This weekend, on Valentine's Day in Lebanon, love is not the only thing in the air. More than half a year after the country's trash crisis began, the stink of uncollected garbage remains on the streets. Step forward "Clown Me In," a group of clowns who use their skills for activism. Before the most romantic day of the year the clowns have released their unusual take on love in Lebanon -- in a bid to keep the pressure up and get the trash off the streets. John Owens reports from Beirut.
    Video

    Video Rocky Year Ahead for Nigeria Amid Oil Price Crash

    The global fall in the price of oil has rattled the economies of many petroleum exporters, and Africa’s oil king Nigeria is no exception. As Chris Stein reports from Lagos, analysts are predicting a rough year ahead for the continent’s top producer of crude.
    Video

    Video Foreign Policy Weighs Heavy for Some US Voters

    VOA talks to protesters in Manchester, New Hampshire who sound off on foreign policy issues such as the Guantanamo Bay Prison, the Israeli-Palestinian conflict, Middle East Affairs and national security.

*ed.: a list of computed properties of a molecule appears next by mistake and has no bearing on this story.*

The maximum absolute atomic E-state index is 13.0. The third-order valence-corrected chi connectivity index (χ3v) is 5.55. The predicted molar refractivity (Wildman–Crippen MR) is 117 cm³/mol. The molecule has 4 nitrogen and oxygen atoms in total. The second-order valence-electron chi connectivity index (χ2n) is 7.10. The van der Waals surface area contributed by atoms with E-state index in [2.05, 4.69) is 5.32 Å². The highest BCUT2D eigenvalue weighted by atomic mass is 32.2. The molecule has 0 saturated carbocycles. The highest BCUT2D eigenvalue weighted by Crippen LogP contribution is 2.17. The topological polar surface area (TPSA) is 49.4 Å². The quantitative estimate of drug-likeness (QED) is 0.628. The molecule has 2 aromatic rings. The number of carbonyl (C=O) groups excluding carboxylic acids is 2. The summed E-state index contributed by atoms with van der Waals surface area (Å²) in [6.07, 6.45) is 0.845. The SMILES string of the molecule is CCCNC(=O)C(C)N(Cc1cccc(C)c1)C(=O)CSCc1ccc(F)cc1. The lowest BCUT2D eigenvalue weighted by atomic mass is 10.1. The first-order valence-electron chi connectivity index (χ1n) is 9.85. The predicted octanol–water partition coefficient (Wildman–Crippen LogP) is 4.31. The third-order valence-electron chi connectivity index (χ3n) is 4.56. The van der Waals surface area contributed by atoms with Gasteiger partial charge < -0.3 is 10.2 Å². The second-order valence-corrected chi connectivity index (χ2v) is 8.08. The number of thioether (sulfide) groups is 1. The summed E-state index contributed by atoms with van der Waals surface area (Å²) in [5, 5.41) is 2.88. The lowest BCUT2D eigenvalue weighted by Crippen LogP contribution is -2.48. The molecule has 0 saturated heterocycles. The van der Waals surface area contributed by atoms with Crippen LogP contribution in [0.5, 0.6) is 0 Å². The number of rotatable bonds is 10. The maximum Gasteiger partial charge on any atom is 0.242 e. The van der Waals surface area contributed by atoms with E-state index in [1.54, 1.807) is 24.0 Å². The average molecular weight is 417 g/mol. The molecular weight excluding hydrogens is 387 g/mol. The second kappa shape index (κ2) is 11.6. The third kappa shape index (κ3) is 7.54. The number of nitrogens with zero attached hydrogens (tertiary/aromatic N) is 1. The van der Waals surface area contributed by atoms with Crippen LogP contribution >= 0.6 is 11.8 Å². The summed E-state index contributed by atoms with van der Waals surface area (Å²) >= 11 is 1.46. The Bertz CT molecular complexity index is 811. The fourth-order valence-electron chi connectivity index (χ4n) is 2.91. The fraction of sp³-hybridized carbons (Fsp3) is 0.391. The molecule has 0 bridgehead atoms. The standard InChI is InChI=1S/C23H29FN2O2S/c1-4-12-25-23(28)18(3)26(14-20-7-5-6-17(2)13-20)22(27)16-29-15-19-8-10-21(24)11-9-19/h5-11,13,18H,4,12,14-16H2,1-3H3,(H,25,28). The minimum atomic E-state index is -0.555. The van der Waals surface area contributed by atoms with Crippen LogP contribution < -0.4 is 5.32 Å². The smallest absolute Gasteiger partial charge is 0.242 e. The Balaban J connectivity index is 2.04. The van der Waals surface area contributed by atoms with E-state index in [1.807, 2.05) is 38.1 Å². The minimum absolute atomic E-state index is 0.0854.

Video

    Video 'No Means No' Program Targets Sexual Violence in Kenya

    The organizers of an initiative to reduce and stop rape in the informal settlements around Kenya's capital say their program is having marked success. Girls are taking self-defense classes while the boys are learning how to protect the girls and respect them. Lenny Ruvaga reports from Nairobi.
    Video

    Video New Hampshire Voters Are Independent, Mindful of History

    Once every four years, the northeastern state of New Hampshire becomes the center of the U.S. political universe with its first-in-the-nation presidential primary. What's unusual about New Hampshire is how seriously the voters take their role and the responsibility of being among the first to weigh in on the candidates.
    Video

    Video Chocolate Lovers Get a Sweet History Lesson

    Observed in many countries around the world, Valentine’s Day is sometimes celebrated with chocolate festivals. But at a festival near Washington, the visitors experience a bit more than a sugar rush. They go on a sweet journey through history. VOA’s June Soh takes us to the festival.
    Video

    Video 'Smart' Bandages Could Heal Wounds More Quickly

    Simple bandages are usually seen as the first line of attack in healing small to moderate wounds and burns. But scientists say new synthetic materials with embedded microsensors could turn bandages into a much more valuable tool for emergency physicians. VOA’s George Putic reports.
    Video

    Video Bhutanese Refugees in New Hampshire Closely Watching Primary Election